TALLAHASSEE, Fla. – Local and state office holders in Florida will have to resign from their seats to run for a federal office that overlaps with their current term, under a bill signed by Gov. Rick Scott.
The measure (SB 186) was among 18 bills the governor signed into law on Friday.
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The resign-to-run law expands a requirement that already applies to state and local elected officials who decide to run for other state or local offices.
If the terms of the offices overlap, the officials have to submit resignations at least 10 days before qualifying to run, with the resignations effective when the officials would take the new offices or when their successors would take office.
The same requirements would apply to state or local officers who decide to run for Congress, under the law signed by Scott Friday.
The change in the resign-to-run law, however, doesn’t impact Scott — who is expected to announce a bid for the U.S. Senate on April 9 — because his term expires after this year’s general election.
The Legislature in 2007 lifted the part of the resign-to-run law regarding federal officials, when then-Gov. Charlie Crist — a Republican at the time — had hopes of being tapped as a presidential running-mate.
Sen. Travis Hutson, a St. Augustine Republican who sponsored this year’s bill, called the current federal exemption a “loophole.”
The change is expected to give elected officials considering a run for open congressional seats time to put together campaign efforts before being required to resign.
The measure, which became effective upon Scott’s signature, exempts officials such as Scott, whose term runs through Jan. 3 and whose successor will be inaugurated on Jan. 8.
The inauguration timelines could complicate Scott’s effort to name three new state Supreme Court justices whose terms expire Jan. 8 — his final day in office — if he were to win the federal seat.
But the new law resign-to-run requirement doesn’t apply to officials like Scott, whose terms are set to expire and will be filled in the same primary and general election as the federal office they are seeking. That means that, if Scott runs for the U.S. Senate and loses, he could remain governor until Jan. 8.
While the new law won’t affect Scott, at least two state senators will have to step down to comply with the change.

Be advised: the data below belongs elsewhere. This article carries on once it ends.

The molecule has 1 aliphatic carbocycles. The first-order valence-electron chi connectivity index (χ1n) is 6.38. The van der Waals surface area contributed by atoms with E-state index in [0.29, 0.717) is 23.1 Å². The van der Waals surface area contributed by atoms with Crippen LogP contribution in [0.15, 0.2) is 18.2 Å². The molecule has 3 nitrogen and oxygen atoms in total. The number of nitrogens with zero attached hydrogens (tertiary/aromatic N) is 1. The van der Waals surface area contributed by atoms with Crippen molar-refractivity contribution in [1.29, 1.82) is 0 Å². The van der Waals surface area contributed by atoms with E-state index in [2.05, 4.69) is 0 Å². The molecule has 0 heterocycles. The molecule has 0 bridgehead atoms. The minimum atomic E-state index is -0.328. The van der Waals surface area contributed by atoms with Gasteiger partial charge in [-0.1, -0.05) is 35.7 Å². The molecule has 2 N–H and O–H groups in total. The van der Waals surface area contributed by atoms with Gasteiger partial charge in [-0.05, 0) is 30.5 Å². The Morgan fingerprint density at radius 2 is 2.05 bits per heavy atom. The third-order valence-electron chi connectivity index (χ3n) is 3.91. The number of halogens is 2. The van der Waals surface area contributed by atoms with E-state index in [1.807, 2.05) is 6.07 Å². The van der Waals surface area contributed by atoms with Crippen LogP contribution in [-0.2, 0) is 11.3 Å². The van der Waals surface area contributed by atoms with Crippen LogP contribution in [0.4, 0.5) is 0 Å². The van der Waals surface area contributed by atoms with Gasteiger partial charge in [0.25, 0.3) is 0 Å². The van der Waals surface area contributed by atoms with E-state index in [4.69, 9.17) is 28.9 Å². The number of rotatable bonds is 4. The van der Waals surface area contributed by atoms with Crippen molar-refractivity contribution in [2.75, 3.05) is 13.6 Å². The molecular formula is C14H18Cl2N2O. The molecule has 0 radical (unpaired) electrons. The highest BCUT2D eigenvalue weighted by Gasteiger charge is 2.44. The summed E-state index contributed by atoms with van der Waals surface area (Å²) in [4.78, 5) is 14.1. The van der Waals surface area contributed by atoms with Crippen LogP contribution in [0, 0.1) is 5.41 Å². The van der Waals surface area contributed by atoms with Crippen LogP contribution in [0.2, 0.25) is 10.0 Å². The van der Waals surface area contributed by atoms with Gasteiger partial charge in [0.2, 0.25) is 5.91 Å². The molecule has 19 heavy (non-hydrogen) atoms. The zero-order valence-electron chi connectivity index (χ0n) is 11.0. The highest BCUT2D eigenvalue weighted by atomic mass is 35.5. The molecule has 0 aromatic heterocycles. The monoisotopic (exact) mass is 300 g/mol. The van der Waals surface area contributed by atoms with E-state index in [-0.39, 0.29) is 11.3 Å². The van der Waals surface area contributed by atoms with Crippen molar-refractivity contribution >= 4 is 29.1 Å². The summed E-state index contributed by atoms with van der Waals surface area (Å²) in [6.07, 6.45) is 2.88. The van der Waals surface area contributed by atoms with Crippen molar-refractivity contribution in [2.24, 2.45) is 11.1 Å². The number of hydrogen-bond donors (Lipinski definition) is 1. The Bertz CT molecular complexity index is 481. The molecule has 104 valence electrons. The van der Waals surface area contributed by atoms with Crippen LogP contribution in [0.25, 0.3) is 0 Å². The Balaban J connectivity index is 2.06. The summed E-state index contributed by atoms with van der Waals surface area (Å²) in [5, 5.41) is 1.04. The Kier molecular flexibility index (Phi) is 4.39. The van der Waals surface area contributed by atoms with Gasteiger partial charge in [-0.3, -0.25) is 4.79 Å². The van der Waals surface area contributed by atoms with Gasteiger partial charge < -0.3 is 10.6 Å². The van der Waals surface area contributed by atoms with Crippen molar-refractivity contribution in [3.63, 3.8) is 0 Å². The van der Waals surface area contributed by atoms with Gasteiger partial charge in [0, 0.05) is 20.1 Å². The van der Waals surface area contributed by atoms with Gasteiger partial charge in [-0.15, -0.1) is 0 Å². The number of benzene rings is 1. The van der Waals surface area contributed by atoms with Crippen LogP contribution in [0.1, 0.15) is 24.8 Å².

The Senate terms of Miami Democrat Jose Javier Rodriguez and Sarasota Republican Greg Steube are slated to end in 2020, but both plan to run for open congressional seats this year.
While the law will requires Steube and Rodriguez — who both voted in favor of the measure — to resign, the change shouldn’t be problematic for state House members running for Congress. The House lawmakers’ two-year terms run out in November and congressional terms don’t begin until January.
A Senate staff analysis of the bill predicted the change in the resign-to-run law would result in fewer cases of the special-election domino effect.
“Under current law, this senator does not have an incentive to resign from his or her Senate seat unless he or she wins the election,” the analysis reads. “And if he or she wins, the governor must call a special election after the general election to fill the vacant Senate seat. Then, one or more members of the Florida House of Representatives will likely resign and qualify to run for the Senate seat. As a result, the Governor must call another special election to fill any vacant House seat. This cascade of vacant offices and special elections to fill the offices could continue down to the local level.”
In other bill action Friday, Scott signed a measure (HB 961) that allows alcohol vendors to receive up to 10 cases of branded glassware — 24 glasses per container — each year from a malt beverage manufacturer or importer.
Supporters of the “beer glass” bill maintained that the change would allow small businesses to save on the cost of glassware.
But a number of craft brewers who opposed the measure argued that it would allow a “miniscule cadre of brewers” who could afford the costs to flood the market with company-branded glassware in exchange for free advertising at bars and restaurants.
Other bills signed Friday included:
— HB 6049, which removes a requirement that an applicant for a medical-marijuana license slotted for a black farmer be a member of the Black Farmers and Agriculturalists Association-Florida Chapter. The change is expected to resolve a legal challenge over the black farmer provision in state law.
— HB 1211, known as “Ellie’s Law,” which requires commercial airboat operators to take a Florida Fish and Wildlife Conservation Commission course and complete a first-aid course that includes cardiopulmonary resuscitation. The measure is named after Elizabeth “Ellie” Goldenberg, 22, who died last year after being thrown from an airboat during an Everglades tour. Goldenberg was with her family celebrating her graduation from the University of Miami.
Scott also vetoed his first bill of the year, a local bill (HB 1113) that would have expanded membership on the Palm Beach County Housing Authority from five to seven members.
News Service of Florida